Major Ben Richards is Not Alone

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Mr. Kristof details the sad – but all too-often heard tale – of the debilitating problems of headaches, fatigue, insomnia and fainting spells that threatened to destroy his life and that of his family caused by repeated concussions while serving in Iraq.   Unfortunately, Major Richards can’t get adequate treatment to deal with the injuries he has received serving our country. More disturbing is the fact that this growing problem is rarely addressed by either candidate running for President.   As Mr. Kristof writes  “Mental health still isn’t the priority it should be. Just about every soldier or veteran I’ve talked to finds that in practice the mental health system is clogged with demands, and soldiers and veterans are falling through the cracks. Returning soldiers aren’t adequately screened, diagnosis and treatment of traumatic brain injury are still haphazard, and there hasn’t been nearly enough effort to change the warrior culture so that getting help is smart rather than sissy.”

SFTT ‘You Are Not Alone’ Intervention for Major Ben Richards

“SFTT  is responsible for linking Major Ben Richards with Dr. Paul Harch of Harch Hyperbarics in Marrero, LA.  It all started on 10 August 2012 with the NYT article by Nicholas Kristof.  When we read that Ben had been told there was no treatment for his condition, we quickly reached out to both Ben and Dr. Paul Harch, based on our  knowledge of  Dr. Harch’s success treating Vets – and Ben entered Dr. Harch’s treatment program on 23 September 2012.  Dr. Paul Harch is providing the treatment pro-bono–he is a great American.

“SFTT’s ‘You Are Not Alone’ campaign is all about finding and resourcing alternative and more effective treatment programs for post traumatic stress and TBI.  This is an effort to collaborate with the VA, community-based programs, and alternative treatment programs like Harch Hyperbarics.

“While Ben is undergoing the two month treatment in Louisiana, his wife and four children remain in Iowa.  Ben was medically retired, so resources are tight for living expenses, rent, utilities, and airfare to bring the family back together for Thanksgiving.  The goal is to get Ben back on his feet with the hyperbaric treatment so that he can regain his life’s momentum.”

Major General John Batiste, US Army (Retired)

Editor’s Note:  More to follow from SFTT with donation protocols to support Major Ben Richards.  For those who want to help now, consider making a donation to  Stand for the Troops, a 501(c)(3) organization to support our troops.

Excerpts from Nicholas Kristof’s “War Wounds”

Found below are extended excerpts from Mr. Kristof’s article, War Wounds, and all are encouraged to read the entire article to get the full impact of how little we seem to care for our brave heroes who have served our country so valiantly and now need our help:

“While the challenges are acute for those on active duty, they often become even greater when troops take off their uniforms and become veterans seeking services from the hugely overburdened Veterans Affairs Department. Ben and Farrah have found it immensely difficult to get reliable information from the V.A. about what benefits they can count on. Richards says that in 11 phone calls, he has heard different stories every time.

“’The V.A. is an abomination,’ he said. ‘You see that hole in the wall?’ He pointed at what looked like a rat hole. ‘That’s when I threw the phone after someone at V.A. hung up on me.’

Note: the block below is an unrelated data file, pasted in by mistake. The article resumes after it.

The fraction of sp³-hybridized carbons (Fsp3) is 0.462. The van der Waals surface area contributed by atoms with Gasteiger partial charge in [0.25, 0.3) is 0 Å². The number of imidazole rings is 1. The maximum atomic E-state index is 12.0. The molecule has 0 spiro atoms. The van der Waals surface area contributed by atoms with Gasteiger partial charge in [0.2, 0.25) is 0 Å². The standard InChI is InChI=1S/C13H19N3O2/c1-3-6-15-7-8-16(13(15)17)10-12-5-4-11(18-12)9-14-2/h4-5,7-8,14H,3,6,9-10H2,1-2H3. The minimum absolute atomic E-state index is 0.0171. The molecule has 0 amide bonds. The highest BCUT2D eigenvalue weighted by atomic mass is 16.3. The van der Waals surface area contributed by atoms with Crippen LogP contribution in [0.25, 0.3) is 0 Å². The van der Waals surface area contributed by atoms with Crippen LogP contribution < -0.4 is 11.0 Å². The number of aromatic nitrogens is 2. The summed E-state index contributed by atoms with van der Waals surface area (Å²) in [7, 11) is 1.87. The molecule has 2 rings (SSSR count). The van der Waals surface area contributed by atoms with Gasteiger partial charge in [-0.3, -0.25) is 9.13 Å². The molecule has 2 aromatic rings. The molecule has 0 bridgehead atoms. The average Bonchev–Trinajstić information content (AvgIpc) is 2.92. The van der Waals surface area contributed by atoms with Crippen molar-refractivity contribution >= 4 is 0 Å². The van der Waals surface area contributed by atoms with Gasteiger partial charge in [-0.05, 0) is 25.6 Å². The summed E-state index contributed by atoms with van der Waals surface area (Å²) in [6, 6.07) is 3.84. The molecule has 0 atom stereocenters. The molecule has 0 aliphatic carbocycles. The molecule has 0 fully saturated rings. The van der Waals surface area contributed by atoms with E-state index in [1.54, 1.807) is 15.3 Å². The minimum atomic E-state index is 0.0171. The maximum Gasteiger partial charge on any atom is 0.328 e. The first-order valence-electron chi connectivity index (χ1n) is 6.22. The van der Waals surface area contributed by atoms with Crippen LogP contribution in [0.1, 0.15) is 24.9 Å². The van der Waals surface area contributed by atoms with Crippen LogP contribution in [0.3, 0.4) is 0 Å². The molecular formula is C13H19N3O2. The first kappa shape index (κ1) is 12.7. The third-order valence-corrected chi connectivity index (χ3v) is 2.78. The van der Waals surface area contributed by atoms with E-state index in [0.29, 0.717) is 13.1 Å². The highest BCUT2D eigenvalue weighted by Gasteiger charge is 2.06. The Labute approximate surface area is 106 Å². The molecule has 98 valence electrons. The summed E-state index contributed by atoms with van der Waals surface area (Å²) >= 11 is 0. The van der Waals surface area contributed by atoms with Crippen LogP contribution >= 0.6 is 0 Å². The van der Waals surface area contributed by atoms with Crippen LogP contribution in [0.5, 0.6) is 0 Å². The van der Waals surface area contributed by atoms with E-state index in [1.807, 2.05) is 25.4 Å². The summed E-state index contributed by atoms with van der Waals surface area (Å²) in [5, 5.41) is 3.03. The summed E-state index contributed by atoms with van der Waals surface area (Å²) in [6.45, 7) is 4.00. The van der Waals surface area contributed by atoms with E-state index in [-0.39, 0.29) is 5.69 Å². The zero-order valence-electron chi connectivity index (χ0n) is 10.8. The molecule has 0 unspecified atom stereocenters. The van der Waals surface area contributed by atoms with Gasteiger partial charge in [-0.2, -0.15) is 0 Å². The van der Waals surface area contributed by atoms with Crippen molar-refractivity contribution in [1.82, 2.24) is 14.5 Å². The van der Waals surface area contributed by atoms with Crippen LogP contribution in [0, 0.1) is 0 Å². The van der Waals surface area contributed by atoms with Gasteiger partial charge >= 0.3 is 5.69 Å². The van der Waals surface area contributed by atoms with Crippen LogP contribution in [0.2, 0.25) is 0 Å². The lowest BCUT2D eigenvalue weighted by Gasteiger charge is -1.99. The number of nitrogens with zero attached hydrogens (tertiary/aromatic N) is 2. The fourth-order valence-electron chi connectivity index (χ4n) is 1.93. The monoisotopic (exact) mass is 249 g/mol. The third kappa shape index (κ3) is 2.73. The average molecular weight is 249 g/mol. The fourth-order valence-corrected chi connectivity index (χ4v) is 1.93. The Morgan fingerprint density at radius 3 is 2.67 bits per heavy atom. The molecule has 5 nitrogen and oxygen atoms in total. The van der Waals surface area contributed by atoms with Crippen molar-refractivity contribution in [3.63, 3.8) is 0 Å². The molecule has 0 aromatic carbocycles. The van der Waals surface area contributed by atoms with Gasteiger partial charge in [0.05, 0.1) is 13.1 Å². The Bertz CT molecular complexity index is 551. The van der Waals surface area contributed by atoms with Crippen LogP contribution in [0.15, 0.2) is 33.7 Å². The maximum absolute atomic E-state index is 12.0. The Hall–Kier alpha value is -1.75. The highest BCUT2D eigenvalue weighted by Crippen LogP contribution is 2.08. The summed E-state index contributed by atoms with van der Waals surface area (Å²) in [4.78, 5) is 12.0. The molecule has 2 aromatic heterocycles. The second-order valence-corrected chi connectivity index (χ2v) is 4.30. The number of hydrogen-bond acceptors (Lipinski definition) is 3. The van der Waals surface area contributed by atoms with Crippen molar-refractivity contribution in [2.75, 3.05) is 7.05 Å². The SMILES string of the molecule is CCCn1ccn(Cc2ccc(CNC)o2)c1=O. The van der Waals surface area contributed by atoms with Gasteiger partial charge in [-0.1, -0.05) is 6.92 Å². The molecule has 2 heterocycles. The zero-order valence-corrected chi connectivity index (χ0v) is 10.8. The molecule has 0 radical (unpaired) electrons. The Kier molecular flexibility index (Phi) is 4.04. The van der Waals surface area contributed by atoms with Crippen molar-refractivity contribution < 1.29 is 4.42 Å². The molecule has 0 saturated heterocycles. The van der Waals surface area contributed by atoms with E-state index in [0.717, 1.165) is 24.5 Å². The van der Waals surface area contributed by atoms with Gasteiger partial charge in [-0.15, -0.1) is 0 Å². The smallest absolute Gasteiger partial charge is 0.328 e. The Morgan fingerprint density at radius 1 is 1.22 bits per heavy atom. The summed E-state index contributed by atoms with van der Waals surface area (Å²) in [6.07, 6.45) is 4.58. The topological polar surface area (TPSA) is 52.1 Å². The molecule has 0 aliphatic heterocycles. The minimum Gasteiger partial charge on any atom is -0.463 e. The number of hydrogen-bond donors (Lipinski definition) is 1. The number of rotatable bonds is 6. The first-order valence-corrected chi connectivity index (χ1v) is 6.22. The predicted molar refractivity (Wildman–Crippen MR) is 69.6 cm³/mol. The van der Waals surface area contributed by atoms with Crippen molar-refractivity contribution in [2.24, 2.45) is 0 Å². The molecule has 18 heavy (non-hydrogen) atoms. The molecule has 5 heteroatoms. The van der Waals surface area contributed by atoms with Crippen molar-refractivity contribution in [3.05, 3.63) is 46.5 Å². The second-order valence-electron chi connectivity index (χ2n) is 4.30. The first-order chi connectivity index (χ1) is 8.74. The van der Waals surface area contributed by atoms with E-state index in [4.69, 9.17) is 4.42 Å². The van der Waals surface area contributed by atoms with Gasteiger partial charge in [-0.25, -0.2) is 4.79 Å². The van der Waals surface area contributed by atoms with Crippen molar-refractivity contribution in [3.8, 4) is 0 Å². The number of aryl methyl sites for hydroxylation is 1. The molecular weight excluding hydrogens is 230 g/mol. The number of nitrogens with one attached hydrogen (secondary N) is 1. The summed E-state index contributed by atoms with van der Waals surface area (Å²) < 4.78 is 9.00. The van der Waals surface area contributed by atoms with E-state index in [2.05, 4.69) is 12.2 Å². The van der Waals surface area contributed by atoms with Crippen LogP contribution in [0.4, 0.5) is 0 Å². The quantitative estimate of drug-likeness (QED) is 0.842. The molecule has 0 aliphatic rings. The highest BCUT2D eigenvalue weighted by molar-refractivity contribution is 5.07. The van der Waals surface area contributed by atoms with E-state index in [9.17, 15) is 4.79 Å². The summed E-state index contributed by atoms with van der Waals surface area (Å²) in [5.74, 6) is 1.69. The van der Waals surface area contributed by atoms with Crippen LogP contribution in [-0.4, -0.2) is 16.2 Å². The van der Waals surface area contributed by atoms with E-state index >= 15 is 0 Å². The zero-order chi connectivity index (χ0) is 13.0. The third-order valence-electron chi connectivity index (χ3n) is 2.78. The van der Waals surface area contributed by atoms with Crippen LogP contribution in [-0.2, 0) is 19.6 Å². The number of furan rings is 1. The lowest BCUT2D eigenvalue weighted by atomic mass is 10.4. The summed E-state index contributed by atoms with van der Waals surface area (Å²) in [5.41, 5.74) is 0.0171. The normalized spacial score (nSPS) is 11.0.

“None of this is a surprise. The V.A. says that veterans wait an average of eight months to get an initial decision on the claims they file. When service members seek to retire for medical reasons, the process takes an average of 396 days. Eric Shinseki, the secretary of veterans affairs, notes that the V.A. processes more claims each year than it did before, but that the number of new claims surges by an even greater amount. The upshot is that the V.A. steps up its game but still gets further behind.

“Shinseki notes some areas of progress — the number of homeless veterans seems to have fallen significantly — and he points to new systems and hiring intended to make the system function better. The number of V.A. mental health staff members has risen from 13,000 in 2005 to more than 20,000 today, he said.

“At a time when nearly half of veterans returning from battle file disability claims, it’s fair to wonder whether word hasn’t spread that service members can claim some vague mental health ailment, like post-traumatic stress disorder, and get a paycheck from the government. The V.A. approves roughly half of claims, but the difficulty of diagnosis of mental health ailments means that they may not always be the legitimate ones. We may be getting the worst of all worlds: fraudulent claims approved, while legitimate ones are unrecognized or unconscionably delayed.

“’The V.A. certainly doesn’t care,’ says Jim Strickland, who runs the V.A. Watchdog Web site. ‘The very institution that should be at the forefront of caring for vets is dead last.’ The Web site declares: ‘This country is capable of drafting you, putting you in boot camp, teaching you to kill someone, and then putting you in a war zone within six months. So why can’t they process a claim that fast?’

Editors Note:  Mr. Kristof’s article is a cry for help as countless brave veterans seek treatment for the “invisible” but no less destructive wounds of our wars in Afghanistan and Iraq.  SFTT has assembled a distinguished panel of physicians to help evaluate alternative treatment modalities.  Your generous contributions help support SFTT’s investigative research and provide the funds to support brave heroes like Major Ben Richards.